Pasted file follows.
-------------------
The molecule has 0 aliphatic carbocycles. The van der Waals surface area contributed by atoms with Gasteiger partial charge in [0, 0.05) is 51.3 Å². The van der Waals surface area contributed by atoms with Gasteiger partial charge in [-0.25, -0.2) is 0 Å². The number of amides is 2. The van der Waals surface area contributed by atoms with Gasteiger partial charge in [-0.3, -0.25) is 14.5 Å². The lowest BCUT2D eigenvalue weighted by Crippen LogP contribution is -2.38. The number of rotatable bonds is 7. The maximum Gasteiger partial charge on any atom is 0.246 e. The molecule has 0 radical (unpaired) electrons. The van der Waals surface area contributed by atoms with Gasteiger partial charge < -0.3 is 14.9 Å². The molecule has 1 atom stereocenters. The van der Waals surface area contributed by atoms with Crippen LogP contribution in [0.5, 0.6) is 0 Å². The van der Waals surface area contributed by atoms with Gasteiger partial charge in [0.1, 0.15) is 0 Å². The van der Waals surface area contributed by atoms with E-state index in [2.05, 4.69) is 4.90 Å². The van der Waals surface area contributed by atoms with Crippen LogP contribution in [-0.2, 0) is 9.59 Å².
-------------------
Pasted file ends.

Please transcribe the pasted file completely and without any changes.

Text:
The molecule has 0 aliphatic carbocycles. The van der Waals surface area contributed by atoms with Gasteiger partial charge in [0, 0.05) is 51.3 Å². The van der Waals surface area contributed by atoms with Gasteiger partial charge in [-0.25, -0.2) is 0 Å². The number of amides is 2. The van der Waals surface area contributed by atoms with Gasteiger partial charge in [-0.3, -0.25) is 14.5 Å². The lowest BCUT2D eigenvalue weighted by Crippen LogP contribution is -2.38. The number of rotatable bonds is 7. The maximum Gasteiger partial charge on any atom is 0.246 e. The molecule has 0 radical (unpaired) electrons. The van der Waals surface area contributed by atoms with Gasteiger partial charge < -0.3 is 14.9 Å². The molecule has 1 atom stereocenters. The van der Waals surface area contributed by atoms with Crippen LogP contribution in [0.5, 0.6) is 0 Å². The van der Waals surface area contributed by atoms with Gasteiger partial charge in [0.1, 0.15) is 0 Å². The van der Waals surface area contributed by atoms with E-state index in [2.05, 4.69) is 4.90 Å². The van der Waals surface area contributed by atoms with Crippen LogP contribution in [-0.2, 0) is 9.59 Å².